Posted by | December 30, 2010 14:52 | Filed under: Top Stories

by Stuart Shapiro

In the Sunday New York Times Book Review, Alan Wolfe reviews a new book by Olivier Roy, Holy Ignorance.  The part I found the most interesting:

Over the past few years, a number of theories have been offered about the rise of fundamentalism. Roy proposes the most original — and the most persuasive. Fundamentalism, in his view, is a symptom of, rather than a reaction against, the increasing secularization of society. Whether it takes the form of the Christian right in the United States or Salafist purity in the Muslim world, fundamentalism is not about restoring a more authentic and deeply spiritual religious experience. It is instead a manifestation of holy ignorance, Roy’s biting term meant to characterize the worldview of those who, having lost both their theology and their roots, subscribe to ideas as incoherent as they are ultimately futile.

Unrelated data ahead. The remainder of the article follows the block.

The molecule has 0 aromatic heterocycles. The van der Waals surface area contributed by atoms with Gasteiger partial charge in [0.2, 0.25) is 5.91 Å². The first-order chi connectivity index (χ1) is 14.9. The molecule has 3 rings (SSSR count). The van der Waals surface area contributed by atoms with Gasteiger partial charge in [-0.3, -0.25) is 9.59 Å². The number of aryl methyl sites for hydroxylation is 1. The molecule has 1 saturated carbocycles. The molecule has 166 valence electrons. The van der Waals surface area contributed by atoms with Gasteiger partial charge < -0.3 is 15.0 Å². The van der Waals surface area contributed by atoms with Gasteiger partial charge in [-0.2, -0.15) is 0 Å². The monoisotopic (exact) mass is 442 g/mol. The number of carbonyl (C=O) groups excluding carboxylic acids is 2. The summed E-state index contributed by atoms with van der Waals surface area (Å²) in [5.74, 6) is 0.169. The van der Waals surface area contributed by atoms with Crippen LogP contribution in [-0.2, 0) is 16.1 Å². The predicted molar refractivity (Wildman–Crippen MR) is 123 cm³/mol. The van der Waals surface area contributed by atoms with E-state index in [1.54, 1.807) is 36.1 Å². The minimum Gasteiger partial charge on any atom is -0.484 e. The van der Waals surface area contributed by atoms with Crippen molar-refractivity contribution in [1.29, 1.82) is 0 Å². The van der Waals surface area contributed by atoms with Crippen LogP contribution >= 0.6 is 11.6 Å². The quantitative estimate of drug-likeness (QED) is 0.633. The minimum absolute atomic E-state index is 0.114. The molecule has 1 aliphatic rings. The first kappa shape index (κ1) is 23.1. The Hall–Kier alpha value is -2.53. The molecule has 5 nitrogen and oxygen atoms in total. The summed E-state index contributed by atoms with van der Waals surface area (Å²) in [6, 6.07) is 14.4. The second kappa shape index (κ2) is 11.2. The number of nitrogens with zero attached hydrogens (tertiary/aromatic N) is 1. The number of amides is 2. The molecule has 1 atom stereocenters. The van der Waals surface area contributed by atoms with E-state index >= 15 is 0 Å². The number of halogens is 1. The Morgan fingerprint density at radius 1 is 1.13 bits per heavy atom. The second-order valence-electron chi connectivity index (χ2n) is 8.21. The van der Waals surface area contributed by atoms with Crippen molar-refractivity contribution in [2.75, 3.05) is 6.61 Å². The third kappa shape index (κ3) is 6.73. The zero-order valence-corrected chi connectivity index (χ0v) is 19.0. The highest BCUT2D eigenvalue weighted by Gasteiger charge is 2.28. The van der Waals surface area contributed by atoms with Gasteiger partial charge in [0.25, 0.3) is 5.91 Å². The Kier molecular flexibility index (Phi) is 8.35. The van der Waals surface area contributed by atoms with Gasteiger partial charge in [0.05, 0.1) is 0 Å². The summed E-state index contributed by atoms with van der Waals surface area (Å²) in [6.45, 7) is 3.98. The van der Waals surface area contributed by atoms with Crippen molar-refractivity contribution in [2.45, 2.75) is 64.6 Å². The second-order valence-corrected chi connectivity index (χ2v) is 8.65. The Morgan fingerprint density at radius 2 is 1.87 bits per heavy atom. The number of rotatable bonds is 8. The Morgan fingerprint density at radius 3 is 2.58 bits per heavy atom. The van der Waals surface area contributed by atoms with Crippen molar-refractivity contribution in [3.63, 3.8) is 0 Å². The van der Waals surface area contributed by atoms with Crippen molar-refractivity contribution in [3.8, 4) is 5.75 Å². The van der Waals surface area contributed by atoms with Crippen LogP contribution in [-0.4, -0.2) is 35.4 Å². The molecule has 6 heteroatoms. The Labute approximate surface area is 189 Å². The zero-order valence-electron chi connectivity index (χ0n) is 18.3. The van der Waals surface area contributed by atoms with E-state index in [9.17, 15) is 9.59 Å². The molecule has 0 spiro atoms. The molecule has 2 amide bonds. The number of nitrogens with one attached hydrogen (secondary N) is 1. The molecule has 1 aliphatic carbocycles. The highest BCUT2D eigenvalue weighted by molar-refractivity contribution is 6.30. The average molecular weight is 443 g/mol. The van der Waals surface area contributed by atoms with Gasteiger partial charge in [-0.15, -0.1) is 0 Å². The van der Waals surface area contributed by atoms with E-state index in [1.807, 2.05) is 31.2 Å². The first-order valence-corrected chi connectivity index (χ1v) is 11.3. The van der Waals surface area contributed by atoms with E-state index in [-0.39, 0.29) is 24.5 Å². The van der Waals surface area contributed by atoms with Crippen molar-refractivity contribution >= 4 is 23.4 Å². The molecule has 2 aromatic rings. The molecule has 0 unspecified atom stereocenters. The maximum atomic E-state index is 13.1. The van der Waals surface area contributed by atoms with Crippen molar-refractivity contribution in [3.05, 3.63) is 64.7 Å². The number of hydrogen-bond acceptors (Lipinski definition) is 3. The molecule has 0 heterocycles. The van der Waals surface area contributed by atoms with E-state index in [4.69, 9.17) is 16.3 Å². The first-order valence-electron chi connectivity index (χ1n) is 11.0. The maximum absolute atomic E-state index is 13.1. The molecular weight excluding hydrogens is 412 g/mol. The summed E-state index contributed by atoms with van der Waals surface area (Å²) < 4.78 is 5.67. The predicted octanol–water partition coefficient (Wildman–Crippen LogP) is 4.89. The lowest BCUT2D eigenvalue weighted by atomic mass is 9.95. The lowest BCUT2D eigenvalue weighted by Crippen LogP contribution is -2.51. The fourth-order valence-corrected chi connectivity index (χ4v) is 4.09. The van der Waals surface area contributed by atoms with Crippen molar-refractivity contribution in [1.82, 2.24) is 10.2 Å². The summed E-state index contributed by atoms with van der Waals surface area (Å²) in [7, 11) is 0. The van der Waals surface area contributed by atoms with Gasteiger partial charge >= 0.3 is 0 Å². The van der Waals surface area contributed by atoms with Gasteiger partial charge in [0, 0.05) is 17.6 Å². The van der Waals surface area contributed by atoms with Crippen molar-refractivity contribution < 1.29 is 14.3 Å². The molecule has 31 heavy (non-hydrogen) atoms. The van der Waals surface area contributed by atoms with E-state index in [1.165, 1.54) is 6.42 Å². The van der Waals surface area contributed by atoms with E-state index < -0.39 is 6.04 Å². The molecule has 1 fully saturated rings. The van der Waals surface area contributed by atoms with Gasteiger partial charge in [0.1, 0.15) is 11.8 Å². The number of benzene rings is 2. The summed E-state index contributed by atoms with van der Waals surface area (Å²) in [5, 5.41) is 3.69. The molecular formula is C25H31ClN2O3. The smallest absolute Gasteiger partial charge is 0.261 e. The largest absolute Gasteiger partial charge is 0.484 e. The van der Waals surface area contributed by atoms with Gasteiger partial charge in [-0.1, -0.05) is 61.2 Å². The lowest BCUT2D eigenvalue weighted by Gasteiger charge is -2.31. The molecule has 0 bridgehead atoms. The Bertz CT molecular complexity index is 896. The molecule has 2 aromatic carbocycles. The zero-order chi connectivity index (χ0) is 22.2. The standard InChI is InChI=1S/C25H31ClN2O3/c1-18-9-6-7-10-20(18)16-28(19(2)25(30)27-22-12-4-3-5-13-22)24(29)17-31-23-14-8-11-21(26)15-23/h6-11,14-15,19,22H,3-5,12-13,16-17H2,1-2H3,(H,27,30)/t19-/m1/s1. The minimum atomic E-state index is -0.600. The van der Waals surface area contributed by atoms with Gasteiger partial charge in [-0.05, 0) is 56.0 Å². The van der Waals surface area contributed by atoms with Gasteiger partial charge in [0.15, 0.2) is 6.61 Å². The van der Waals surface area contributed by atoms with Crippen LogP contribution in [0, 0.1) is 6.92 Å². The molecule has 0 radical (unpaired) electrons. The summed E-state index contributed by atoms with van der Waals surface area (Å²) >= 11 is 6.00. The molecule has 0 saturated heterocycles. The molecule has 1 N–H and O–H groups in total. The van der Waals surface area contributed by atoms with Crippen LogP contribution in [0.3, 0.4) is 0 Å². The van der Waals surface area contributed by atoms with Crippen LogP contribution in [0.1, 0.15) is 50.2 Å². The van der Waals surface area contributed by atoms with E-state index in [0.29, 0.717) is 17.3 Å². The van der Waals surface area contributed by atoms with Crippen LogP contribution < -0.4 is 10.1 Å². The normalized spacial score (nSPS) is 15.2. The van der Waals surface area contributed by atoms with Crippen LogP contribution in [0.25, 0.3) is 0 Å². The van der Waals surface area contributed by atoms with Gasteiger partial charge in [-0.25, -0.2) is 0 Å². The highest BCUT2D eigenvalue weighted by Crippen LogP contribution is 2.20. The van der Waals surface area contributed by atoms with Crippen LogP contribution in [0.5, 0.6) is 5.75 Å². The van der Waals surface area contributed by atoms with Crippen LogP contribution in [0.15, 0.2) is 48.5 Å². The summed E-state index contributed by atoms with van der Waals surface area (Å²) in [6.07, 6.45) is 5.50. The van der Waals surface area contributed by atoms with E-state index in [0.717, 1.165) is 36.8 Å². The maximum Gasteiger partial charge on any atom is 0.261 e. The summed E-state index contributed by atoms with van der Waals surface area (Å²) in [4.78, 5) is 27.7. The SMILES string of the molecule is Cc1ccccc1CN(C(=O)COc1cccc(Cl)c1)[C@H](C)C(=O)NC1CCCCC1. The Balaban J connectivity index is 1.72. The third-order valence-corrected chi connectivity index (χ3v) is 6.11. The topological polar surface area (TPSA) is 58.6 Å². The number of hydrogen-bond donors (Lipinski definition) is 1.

The analogy between American Fundamentalism and Islamic Fundamentalism has been made many times before (notably in this book).  What I found even more compelling is that both strains of fundamentalism are part of the increasing secularization of the world.  Roy seems to be concerned about secularization (if the review correctly captures the book) as not only does it lead to the ignorant fundamentalists but it also leads to a decline in culture.  I’m not sure I agree, but the idea is provocative enough to make me want to read the book.

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Copyright 2010 Liberaland
By: Stuart Shapiro

Stuart is a professor and the Director of the Public Policy
program at the Bloustein School of Planning and Public Policy at Rutgers
University. He teaches economics and cost-benefit analysis and studies
regulation in the United States at both the federal and state levels.
Prior to coming to Rutgers, Stuart worked for five years at the Office
of Management and Budget in Washington under Presidents Clinton and
George W. Bush.